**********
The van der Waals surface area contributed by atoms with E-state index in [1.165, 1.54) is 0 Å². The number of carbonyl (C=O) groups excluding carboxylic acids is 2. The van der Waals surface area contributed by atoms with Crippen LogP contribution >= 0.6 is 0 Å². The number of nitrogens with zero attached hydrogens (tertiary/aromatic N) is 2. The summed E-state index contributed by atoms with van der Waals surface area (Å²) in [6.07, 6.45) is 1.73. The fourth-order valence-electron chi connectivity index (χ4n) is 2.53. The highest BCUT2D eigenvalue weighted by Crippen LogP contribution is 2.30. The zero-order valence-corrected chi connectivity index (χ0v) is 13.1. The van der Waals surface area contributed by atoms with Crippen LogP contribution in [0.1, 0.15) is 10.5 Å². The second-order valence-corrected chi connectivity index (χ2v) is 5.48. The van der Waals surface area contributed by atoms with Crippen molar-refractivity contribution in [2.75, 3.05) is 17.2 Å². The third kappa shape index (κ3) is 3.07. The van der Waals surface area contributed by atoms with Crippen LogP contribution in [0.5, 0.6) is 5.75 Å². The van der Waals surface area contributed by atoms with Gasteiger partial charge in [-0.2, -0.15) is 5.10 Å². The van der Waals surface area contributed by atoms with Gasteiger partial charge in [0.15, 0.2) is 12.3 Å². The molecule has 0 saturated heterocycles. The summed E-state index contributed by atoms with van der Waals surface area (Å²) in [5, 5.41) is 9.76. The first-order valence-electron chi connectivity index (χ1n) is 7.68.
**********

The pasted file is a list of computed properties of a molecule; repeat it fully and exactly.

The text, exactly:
The van der Waals surface area contributed by atoms with E-state index in [1.165, 1.54) is 0 Å². The number of carbonyl (C=O) groups excluding carboxylic acids is 2. The van der Waals surface area contributed by atoms with Crippen LogP contribution >= 0.6 is 0 Å². The number of nitrogens with zero attached hydrogens (tertiary/aromatic N) is 2. The summed E-state index contributed by atoms with van der Waals surface area (Å²) in [6.07, 6.45) is 1.73. The fourth-order valence-electron chi connectivity index (χ4n) is 2.53. The highest BCUT2D eigenvalue weighted by Crippen LogP contribution is 2.30. The zero-order valence-corrected chi connectivity index (χ0v) is 13.1. The van der Waals surface area contributed by atoms with Crippen LogP contribution in [0.1, 0.15) is 10.5 Å². The second-order valence-corrected chi connectivity index (χ2v) is 5.48. The van der Waals surface area contributed by atoms with Crippen molar-refractivity contribution in [2.75, 3.05) is 17.2 Å². The third kappa shape index (κ3) is 3.07. The van der Waals surface area contributed by atoms with Crippen LogP contribution in [0.5, 0.6) is 5.75 Å². The van der Waals surface area contributed by atoms with Gasteiger partial charge in [-0.2, -0.15) is 5.10 Å². The van der Waals surface area contributed by atoms with Gasteiger partial charge in [0.15, 0.2) is 12.3 Å². The molecule has 0 saturated heterocycles. The summed E-state index contributed by atoms with van der Waals surface area (Å²) in [5, 5.41) is 9.76. The first-order valence-electron chi connectivity index (χ1n) is 7.68.